For World Suicide Prevention Day, our HR Consultant, Joe Glover, looks at the stigma of mental health in the workplace – and how to break it down.
In October, I wrote about starting a conversation on mental health, and talked about a friend on my football team who was dealing with depression. What I didn’t look at, though, was the reluctance to share experiences of mental health that many people have.
Often, this reluctance comes from not wanting to make others feel awkward or embarrassed. This makes sense if it’s someone we’re not close to – we probably wouldn’t share a sore knee, or sickness bug, with an acquaintance at the supermarket. But what about our friends or families? Or our employer?
According to Business in the Community’s Mental Health at Work 2017 report, 60% of people reported experiencing mental health issues because of work.
In reality, this figure is probably much higher. Finding it difficult to concentrate because of something that’s happened at work, worrying about not meeting expectations or deadlines, or lying awake at night, stressing about what’s got to be done the next day all adds up – and has a negative impact on overall wellbeing.
We’re much less comfortable acknowledging mental health than we are physical health. Most people have no problem admitting that working at a desk has given them a stiff neck, complaining that standing on their feet has hurt their back, or blaming a colleague for giving them a cold. But, of the 60% mentioned above, only 11% told their line manager. That’s just one in six; the other five continued without asking for support.
I’d been thinking about this, wondering why people don’t reach out for help when they’re experiencing poor mental health.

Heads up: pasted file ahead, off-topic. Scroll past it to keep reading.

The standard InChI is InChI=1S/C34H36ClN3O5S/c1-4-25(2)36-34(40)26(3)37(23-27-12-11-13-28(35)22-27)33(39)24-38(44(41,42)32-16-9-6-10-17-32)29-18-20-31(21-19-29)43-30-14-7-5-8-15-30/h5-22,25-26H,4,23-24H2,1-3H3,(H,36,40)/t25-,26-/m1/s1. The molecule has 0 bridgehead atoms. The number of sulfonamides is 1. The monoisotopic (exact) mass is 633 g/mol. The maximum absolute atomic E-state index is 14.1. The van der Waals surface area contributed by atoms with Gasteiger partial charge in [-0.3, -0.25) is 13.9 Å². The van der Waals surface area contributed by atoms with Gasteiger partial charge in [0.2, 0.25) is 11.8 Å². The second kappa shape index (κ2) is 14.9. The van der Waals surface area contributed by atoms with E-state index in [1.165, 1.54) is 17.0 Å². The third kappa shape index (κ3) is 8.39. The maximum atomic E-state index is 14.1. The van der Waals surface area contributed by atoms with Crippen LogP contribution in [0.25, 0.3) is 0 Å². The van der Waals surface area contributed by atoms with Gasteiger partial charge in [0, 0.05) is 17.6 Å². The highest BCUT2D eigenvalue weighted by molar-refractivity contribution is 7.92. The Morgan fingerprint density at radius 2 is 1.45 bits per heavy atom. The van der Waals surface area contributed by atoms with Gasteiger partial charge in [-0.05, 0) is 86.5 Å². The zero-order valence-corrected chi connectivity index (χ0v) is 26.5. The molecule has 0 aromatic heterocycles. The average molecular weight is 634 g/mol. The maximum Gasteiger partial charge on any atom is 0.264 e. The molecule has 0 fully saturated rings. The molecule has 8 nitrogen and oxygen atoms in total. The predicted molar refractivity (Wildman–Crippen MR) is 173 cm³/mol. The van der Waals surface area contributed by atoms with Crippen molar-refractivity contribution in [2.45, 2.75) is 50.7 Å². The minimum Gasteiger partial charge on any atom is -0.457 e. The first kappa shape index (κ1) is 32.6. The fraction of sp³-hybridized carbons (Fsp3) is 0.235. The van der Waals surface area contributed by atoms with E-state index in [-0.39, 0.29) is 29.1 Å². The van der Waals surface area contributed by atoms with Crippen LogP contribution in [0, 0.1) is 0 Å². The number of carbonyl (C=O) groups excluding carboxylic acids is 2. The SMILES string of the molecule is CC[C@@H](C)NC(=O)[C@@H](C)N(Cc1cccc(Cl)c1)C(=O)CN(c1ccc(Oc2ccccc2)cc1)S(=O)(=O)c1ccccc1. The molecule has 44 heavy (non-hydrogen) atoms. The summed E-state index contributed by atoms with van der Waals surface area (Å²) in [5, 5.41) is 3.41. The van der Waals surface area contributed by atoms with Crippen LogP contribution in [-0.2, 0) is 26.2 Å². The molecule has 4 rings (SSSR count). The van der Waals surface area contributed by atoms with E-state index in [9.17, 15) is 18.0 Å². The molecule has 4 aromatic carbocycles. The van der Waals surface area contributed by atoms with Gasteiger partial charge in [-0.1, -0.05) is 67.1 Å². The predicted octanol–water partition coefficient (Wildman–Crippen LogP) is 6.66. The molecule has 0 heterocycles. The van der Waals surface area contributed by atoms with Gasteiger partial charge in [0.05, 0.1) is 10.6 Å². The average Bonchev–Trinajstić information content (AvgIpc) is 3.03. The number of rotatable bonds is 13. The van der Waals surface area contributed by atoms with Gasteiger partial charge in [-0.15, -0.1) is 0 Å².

Then, last week, I answered my own question.
I was about to present a training workshop, which I’ve done many times. But, this time, my chest felt tight, I had a dry mouth, I felt sick, and my vision was distorted. I couldn’t shake the feeling – and I thought about that anxiety all through the weekend.
On Monday, my boss asked how the training went. Automatically, I said it was great, without any problem. Before I knew it, I’d hidden the truth from someone who could help. I’d been frustrated because I couldn’t stop my anxiety – but if I’d caught a cold, would I be angry at my immune system?
When I later told my boss, he advised me to just keep talking – which is what I’d encourage you to do, too. Share how you’re feeling. If talking to your line manager feels too much, start with a colleague or friend.
And, if you’re an employer or line manager, be ready to talk: it’s your responsibility. Review your policies. Mental health should be recognised in the same way as physical, training, and personal development. Being a responsible business means taking responsibility for your employees’ wellbeing.